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fresh install. 'cfdisk /dev/sda' gives the following output:

"FATAL ERROR: Bad primary partition 2: Partition ends in the final partial cylinder"

what could be the reason for this to happen and what might be the solution?

this is the output of 'fdisk -ucl /dev/sda':

Disk /dev/sda: 61.5 GB, 61492838400 bytes 255 heads, 63 sectors/track, 7476 cylinders, total 120103200 sectors Units = sectors of 1 * 512 = 512 bytes Sector size (logical/physical): 512 bytes / 512 bytes I/O size (minimum/optimal): 512 bytes / 512 bytes Disk identifier: 0x00030933

   Device Boot      Start         End      Blocks   Id  System
/dev/sda1            2048     3905535     1951744   82  Linux swap / Solaris
/dev/sda2   *     3905536     5859327      976896   83  Linux
/dev/sda3         5859328   120102911    57121792   83  Linux
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Does the machine boot properly? – Matt Simmons Mar 22 '11 at 18:30
yes, it does... – XXL Mar 22 '11 at 18:37
up vote 1 down vote accepted

This is a known cfdisk bug, already fixed by some reports. Partitions haven't needed to be aligned to track boundaries for almost two decades, if indeed ever at all; and most modern partition table utilities don't perform such alignment. (Microsoft stopped doing it in its utilities, to much fanfare, several years ago.)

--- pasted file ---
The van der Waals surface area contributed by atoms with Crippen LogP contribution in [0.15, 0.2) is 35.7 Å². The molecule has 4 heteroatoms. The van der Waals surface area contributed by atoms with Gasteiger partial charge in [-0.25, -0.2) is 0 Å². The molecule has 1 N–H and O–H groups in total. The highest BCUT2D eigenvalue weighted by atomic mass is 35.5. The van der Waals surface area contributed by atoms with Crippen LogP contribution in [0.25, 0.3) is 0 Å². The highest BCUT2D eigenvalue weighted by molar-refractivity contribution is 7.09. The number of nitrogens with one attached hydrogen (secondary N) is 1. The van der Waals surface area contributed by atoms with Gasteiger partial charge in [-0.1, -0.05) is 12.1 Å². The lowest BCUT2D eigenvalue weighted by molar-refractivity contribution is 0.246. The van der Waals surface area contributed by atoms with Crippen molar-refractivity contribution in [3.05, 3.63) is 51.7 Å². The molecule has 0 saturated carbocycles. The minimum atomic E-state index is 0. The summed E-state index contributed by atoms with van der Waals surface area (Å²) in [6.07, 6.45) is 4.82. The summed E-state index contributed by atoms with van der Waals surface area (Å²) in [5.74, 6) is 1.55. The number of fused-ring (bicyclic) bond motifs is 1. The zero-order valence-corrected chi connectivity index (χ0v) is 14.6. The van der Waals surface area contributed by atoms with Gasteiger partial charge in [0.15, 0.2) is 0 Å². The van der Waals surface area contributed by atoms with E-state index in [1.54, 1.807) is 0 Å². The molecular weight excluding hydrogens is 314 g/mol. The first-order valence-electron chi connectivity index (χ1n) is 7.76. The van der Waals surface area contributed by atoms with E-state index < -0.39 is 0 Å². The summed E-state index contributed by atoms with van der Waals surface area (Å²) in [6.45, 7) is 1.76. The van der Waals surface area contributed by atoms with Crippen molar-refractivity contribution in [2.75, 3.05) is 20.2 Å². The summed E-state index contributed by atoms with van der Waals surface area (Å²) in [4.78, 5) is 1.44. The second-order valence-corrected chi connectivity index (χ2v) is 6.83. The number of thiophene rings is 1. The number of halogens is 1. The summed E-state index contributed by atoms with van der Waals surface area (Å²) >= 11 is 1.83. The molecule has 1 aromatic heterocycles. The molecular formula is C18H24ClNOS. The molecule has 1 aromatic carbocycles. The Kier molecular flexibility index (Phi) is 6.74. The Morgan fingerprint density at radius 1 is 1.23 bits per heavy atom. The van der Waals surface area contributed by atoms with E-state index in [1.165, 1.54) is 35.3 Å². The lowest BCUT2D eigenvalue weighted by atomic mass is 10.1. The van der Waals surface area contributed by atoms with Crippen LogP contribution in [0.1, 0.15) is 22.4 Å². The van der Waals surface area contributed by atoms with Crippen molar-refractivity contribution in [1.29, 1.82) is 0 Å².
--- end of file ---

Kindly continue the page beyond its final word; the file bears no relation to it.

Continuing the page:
But cfdisk was checking that they were track-aligned anyway, and complaining (with a fatal error that need not have been fatal) if they weren't. cfdisk clearly wasn't what your installation program used to partition the disc. Partition tables created with tools that have dropped this nonsense track-alignment idea will of course give cfdisk cause for complaint, and that's what has clearly happened here.

Local fix: Don't use cfdisk. Use gparted or parted or some such. (As Rod Smith explains, they don't share a common codebase with the fdisk family, and so won't share this bug.) Or bite the bullet and use GPT fdisk to switch to the EFI partition table format, which has none of this cylinders/heads/sectors residue at all.

Temporary and service fix: Get the fixed cfdisk from your operating system vendor.

Further reading

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